MADE BY MEMBERS • September 2020
Fast forward from his first trainee manager role at 16 years old, Stuart Procter is now the chief operating officer at two of Britain’s finest hotels: The Stafford in London’s St James and Northcote in the heart of Lancashire’s Forest of Bowland region. Here, the industry doyen and Silver Executive Club Member tells us how he became a ‘hotel trainspotter’
In your eyes, what’s the hallmark of a great hotel?
It’s very simple – great hotels are built on people. Longevity of the team, whether it be concierges, sommeliers or housekeepers, is essential. At The Stafford we’ve got people who have been here for more than three decades. It creates an atmosphere of generosity and connection that results in the best service. It doesn’t matter how grand the chandeliers are – if the people who work there don’t have a smile on their face and that personal touch, then it’s not a great hotel.
What lessons have stuck with you for your entire career?
I was always taught that, if you service your clients better than anyone else, then the guests will come back. Back when I started in the early 1990s there were no internet databases and so it was all about remembering all the personal touches and preferences. I learned a lot through my mistakes. I once spilled a whole tray of glasses filled with kir royale over some guests and, when I came back a second time, I did it again! But what I learned was that, if you handle a mistake correctly, you can end up becoming life-long friends with a guest.
At the helm: Stuart’s tenure has seen the Stafford Collection (Northcote, The Stafford, and Sicilian-Moorish restaurant, Norma) soar in profitability and success
If you could have managed any hotel in the world, which would it be?
The Beverly Hills Hotel in Los Angeles (pictured below). I adore California and the history of that hotel is phenomenal. I love the style and the prestige of it. Over time it’s gone from having a real Hollywood film star style to an informal formality. You can walk up the steps in flip-flops and shorts and the doorman will still make you feel like a million dollars.
If time was no object, where would you go?
Alaska. I’m a keen fly fisherman and so I’d love to go there to catch salmon. I’ve tried on the River Tweed and the Ribble in my home county of Lancashire and didn’t catch a single one, so maybe it’s time to try further afield! Right now, especially, I think the sense of peace that Alaska would bring would be wonderful.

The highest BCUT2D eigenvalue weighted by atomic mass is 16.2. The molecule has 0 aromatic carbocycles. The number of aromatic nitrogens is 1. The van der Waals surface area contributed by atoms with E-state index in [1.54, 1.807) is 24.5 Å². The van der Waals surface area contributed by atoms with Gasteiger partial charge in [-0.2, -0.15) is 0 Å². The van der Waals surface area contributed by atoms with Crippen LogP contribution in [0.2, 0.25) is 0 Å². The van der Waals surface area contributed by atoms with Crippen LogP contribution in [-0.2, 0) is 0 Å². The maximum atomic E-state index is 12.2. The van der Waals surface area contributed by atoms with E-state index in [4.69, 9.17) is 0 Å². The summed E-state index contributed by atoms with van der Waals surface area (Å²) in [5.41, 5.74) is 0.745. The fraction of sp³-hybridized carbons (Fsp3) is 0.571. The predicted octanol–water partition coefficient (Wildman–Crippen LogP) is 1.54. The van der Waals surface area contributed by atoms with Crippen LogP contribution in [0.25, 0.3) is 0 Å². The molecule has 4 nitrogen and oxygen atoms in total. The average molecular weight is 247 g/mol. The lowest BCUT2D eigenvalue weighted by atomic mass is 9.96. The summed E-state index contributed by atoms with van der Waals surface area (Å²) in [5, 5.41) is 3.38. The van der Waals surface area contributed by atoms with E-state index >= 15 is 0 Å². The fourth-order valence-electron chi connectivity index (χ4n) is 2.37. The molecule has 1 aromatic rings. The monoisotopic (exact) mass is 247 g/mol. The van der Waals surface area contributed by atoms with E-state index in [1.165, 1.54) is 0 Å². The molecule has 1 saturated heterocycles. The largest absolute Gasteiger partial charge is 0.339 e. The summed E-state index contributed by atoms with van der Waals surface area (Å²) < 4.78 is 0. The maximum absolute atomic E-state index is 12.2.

If you didn’t live in London, which city would you live in?
Paris, definitely. The restaurants, brasseries and bistros… It’s amazing. I love all the classic architecture and how much of a walking city it is – truly, there are few better cities to explore on foot. The hotels are obviously wonderful, too. I freely admit I’m a hotel and restaurant trainspotter and Paris is packed with amazing inspiration for both.
What are your three in-flight essentials?
My Beats headphones (Currys PC World; 2 Avios/£1), an iPad (Apple; 3 Avios/£1) and a copy of GQ, which is my favourite magazine. I adore clothes and that’s the title I choose to keep up with what’s going on the world of fashion.
Stuart is a regular at the sleek LAX lounge (pictured)
What’s the best thing about the Executive Club?
The lounges are just so slick. It’s wonderful for me to be in Heathrow or LA and always know there’s somewhere peaceful and quiet where I can go before a long flight. It’s an incredibly smooth operation.
Why do you choose to fly with British Airways?
It’s the service from the stewards that really makes the difference. I’ve always flown British Airways and have always found the comfort in all the classes, from economy to First, to be impressive. There’s a friendliness and a warmth to the experience that I just haven’t felt when I’ve had to fly on other airlines.